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5. There IS a big red flag for women who experience postpartum depression. 5

According to Tamar Gur, M.D., Ph.D., a women's health expert and reproductive psychiatrist at The Ohio State University Wexner Medical Center, the BIG red flag for women suffering with postpartum depression is those who isolate themselves because they can't enjoy anything and nothing makes them happy.

"They don’t want to leave the house, don’t want anyone to come see them—even people they generally get along well with," she told Glamour.

6. If you suffer from postpartum depression, then it's likely that your "baby blues" are not just temporary. 6

For women who simply have the "baby blues" and are just feeling emotional after giving birth, symptoms may come and go. However, according to Kleinman, women who have postpartum depression symptoms that last for more than two weeks (and have difficulty functioning because of them) are those that may need to seek help. These symptoms can start during pregnancy or within four week's of a baby's delivery.

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7. Symptoms can get worse with time, but you CAN and should seek help. 7

If there is a chance that you have postpartum depression, it's important to seek help immediately because the symptoms can get worse over time. According to Gur, you should be able to talk to your ob-gyn or your child's pediatrician. One of them will be able to do a quick screening for postpartum depression and then refer you to a therapist. Meanwhile, Kleinman also emphasizes that it is important to tell your partner that you are struggling so that they can help you through this and aid you in seeking help, support, information and treatment.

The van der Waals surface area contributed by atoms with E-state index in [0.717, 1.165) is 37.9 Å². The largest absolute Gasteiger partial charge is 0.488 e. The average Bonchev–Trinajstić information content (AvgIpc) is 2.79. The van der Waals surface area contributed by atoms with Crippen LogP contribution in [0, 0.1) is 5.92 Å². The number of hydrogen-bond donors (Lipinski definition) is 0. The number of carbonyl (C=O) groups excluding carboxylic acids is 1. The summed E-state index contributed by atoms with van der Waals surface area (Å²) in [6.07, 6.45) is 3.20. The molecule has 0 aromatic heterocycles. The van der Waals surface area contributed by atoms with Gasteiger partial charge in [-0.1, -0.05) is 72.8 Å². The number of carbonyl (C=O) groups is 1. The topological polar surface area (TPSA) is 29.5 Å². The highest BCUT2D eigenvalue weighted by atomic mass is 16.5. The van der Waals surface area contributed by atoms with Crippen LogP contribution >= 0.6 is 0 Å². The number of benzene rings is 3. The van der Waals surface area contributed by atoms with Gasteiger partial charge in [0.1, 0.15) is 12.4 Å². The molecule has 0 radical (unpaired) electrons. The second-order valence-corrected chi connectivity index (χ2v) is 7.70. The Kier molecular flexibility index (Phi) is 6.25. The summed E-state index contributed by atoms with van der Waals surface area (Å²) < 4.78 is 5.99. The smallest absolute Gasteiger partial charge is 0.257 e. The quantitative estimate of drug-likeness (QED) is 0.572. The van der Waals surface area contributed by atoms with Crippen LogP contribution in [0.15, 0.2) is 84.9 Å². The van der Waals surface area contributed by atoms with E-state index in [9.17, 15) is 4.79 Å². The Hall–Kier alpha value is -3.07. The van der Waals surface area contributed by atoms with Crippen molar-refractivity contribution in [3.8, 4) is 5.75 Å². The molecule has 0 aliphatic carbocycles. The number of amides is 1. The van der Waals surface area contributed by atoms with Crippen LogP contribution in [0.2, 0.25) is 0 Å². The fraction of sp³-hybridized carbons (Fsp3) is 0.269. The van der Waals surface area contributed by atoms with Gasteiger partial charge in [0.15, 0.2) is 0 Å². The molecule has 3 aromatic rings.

8. It's important for new moms with postpartum depression to know they didn't do it to themselves. 8

"The new mom did not bring this on herself," Catherine Birndorf, M.D., founder of The Motherhood Center in New York City and an associate professor of psychiatry at the Weill Cornell Medical College, told Glamour. "It’s a medical illness, just like diabetes or high blood pressure, and it has to be treated appropriately."

By seeking treatment, you could start to feel better within a few weeks instead of suffering for potentially years with postpartum depression.

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9. There's a way to tell if your friend is suffering from postpartum depression and a way to help her, too. 9

"Let her know that you are worried about her," Kleinman told Glamour, "that you understand that many women don’t feel good after they have a baby and you want to help her find support so she can get some relief."

You can also do a lot by letting your friend know that you are there for her.

"Show up even if your friend doesn’t feel like socializing and do the laundry, cook, or take the older child out, if there is one," Gur told Glamour. "You don’t know what a relief it is to a woman when someone checks in on them and knows them well enough to know that they need help."

10. Recognize that there is a wide range of severity with postpartum depression. 10

Some moms may have more mild cases and will ultimately feel better by taking care of themselves with exercise, getting outside more often, eating well, and getting more help from others. Meanwhile, women with more severe cases of postpartum depression find that talk therapy and even taking antidepressants is what helps them feel like themselves again. Plus, according to Gur, antidepressants can be safely used while breastfeeding your baby.